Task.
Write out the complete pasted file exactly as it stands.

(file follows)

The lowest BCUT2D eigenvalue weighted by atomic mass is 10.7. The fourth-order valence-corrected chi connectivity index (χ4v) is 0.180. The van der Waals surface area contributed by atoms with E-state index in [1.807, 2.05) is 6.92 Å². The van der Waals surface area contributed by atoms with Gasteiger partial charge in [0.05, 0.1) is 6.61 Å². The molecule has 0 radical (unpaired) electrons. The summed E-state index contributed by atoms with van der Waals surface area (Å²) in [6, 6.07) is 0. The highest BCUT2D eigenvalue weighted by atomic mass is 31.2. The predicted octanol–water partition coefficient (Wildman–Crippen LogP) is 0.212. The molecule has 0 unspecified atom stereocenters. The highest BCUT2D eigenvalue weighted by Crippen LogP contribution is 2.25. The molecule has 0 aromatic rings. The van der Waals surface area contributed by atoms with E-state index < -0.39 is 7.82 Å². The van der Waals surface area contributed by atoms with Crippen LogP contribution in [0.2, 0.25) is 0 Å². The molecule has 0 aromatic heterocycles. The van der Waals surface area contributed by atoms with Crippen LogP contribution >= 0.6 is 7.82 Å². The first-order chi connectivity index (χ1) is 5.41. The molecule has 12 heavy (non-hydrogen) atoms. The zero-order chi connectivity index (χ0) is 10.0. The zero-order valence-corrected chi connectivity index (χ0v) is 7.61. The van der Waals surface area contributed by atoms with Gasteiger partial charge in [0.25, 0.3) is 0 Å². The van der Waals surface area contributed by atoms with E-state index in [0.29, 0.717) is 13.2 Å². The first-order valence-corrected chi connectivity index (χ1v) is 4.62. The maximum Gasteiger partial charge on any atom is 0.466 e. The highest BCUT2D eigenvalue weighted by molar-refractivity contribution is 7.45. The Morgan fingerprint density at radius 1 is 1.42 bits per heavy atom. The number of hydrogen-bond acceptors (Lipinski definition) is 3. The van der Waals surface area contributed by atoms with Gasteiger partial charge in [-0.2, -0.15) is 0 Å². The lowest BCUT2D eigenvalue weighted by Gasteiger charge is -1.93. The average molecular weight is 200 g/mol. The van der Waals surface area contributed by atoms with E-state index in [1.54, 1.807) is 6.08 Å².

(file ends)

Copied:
The lowest BCUT2D eigenvalue weighted by atomic mass is 10.7. The fourth-order valence-corrected chi connectivity index (χ4v) is 0.180. The van der Waals surface area contributed by atoms with E-state index in [1.807, 2.05) is 6.92 Å². The van der Waals surface area contributed by atoms with Gasteiger partial charge in [0.05, 0.1) is 6.61 Å². The molecule has 0 radical (unpaired) electrons. The summed E-state index contributed by atoms with van der Waals surface area (Å²) in [6, 6.07) is 0. The highest BCUT2D eigenvalue weighted by atomic mass is 31.2. The predicted octanol–water partition coefficient (Wildman–Crippen LogP) is 0.212. The molecule has 0 unspecified atom stereocenters. The highest BCUT2D eigenvalue weighted by Crippen LogP contribution is 2.25. The molecule has 0 aromatic rings. The van der Waals surface area contributed by atoms with E-state index < -0.39 is 7.82 Å². The van der Waals surface area contributed by atoms with Crippen LogP contribution in [0.2, 0.25) is 0 Å². The molecule has 0 aromatic heterocycles. The van der Waals surface area contributed by atoms with Crippen LogP contribution >= 0.6 is 7.82 Å². The first-order chi connectivity index (χ1) is 5.41. The molecule has 12 heavy (non-hydrogen) atoms. The zero-order chi connectivity index (χ0) is 10.0. The zero-order valence-corrected chi connectivity index (χ0v) is 7.61. The van der Waals surface area contributed by atoms with Gasteiger partial charge in [0.25, 0.3) is 0 Å². The van der Waals surface area contributed by atoms with E-state index in [0.29, 0.717) is 13.2 Å². The first-order valence-corrected chi connectivity index (χ1v) is 4.62. The maximum Gasteiger partial charge on any atom is 0.466 e. The highest BCUT2D eigenvalue weighted by molar-refractivity contribution is 7.45. The Morgan fingerprint density at radius 1 is 1.42 bits per heavy atom. The number of hydrogen-bond acceptors (Lipinski definition) is 3. The van der Waals surface area contributed by atoms with Gasteiger partial charge in [-0.2, -0.15) is 0 Å². The lowest BCUT2D eigenvalue weighted by Gasteiger charge is -1.93. The average molecular weight is 200 g/mol. The van der Waals surface area contributed by atoms with E-state index in [1.54, 1.807) is 6.08 Å².